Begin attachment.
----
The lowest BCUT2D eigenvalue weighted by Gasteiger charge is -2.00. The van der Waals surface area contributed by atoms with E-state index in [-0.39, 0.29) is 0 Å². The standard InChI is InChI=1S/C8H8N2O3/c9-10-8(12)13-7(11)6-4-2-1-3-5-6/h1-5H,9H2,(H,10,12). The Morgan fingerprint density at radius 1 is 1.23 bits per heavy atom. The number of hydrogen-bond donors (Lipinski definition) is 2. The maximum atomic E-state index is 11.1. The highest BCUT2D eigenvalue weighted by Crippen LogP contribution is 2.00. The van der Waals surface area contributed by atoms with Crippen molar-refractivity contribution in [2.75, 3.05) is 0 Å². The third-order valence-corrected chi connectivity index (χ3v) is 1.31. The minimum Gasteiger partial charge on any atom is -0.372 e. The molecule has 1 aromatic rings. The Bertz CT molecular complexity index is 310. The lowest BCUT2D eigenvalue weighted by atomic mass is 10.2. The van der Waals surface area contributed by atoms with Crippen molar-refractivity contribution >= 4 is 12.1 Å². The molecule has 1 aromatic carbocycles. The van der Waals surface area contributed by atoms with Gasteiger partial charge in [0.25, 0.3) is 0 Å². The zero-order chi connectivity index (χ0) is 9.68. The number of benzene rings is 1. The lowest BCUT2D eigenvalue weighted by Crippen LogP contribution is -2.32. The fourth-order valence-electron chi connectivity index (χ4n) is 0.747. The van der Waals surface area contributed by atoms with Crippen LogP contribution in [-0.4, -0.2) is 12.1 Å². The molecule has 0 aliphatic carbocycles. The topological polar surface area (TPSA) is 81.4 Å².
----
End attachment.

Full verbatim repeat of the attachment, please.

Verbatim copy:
The lowest BCUT2D eigenvalue weighted by Gasteiger charge is -2.00. The van der Waals surface area contributed by atoms with E-state index in [-0.39, 0.29) is 0 Å². The standard InChI is InChI=1S/C8H8N2O3/c9-10-8(12)13-7(11)6-4-2-1-3-5-6/h1-5H,9H2,(H,10,12). The Morgan fingerprint density at radius 1 is 1.23 bits per heavy atom. The number of hydrogen-bond donors (Lipinski definition) is 2. The maximum atomic E-state index is 11.1. The highest BCUT2D eigenvalue weighted by Crippen LogP contribution is 2.00. The van der Waals surface area contributed by atoms with Crippen molar-refractivity contribution in [2.75, 3.05) is 0 Å². The third-order valence-corrected chi connectivity index (χ3v) is 1.31. The minimum Gasteiger partial charge on any atom is -0.372 e. The molecule has 1 aromatic rings. The Bertz CT molecular complexity index is 310. The lowest BCUT2D eigenvalue weighted by atomic mass is 10.2. The van der Waals surface area contributed by atoms with Crippen molar-refractivity contribution >= 4 is 12.1 Å². The molecule has 1 aromatic carbocycles. The van der Waals surface area contributed by atoms with Gasteiger partial charge in [0.25, 0.3) is 0 Å². The zero-order chi connectivity index (χ0) is 9.68. The number of benzene rings is 1. The lowest BCUT2D eigenvalue weighted by Crippen LogP contribution is -2.32. The fourth-order valence-electron chi connectivity index (χ4n) is 0.747. The van der Waals surface area contributed by atoms with Crippen LogP contribution in [-0.4, -0.2) is 12.1 Å². The molecule has 0 aliphatic carbocycles. The topological polar surface area (TPSA) is 81.4 Å².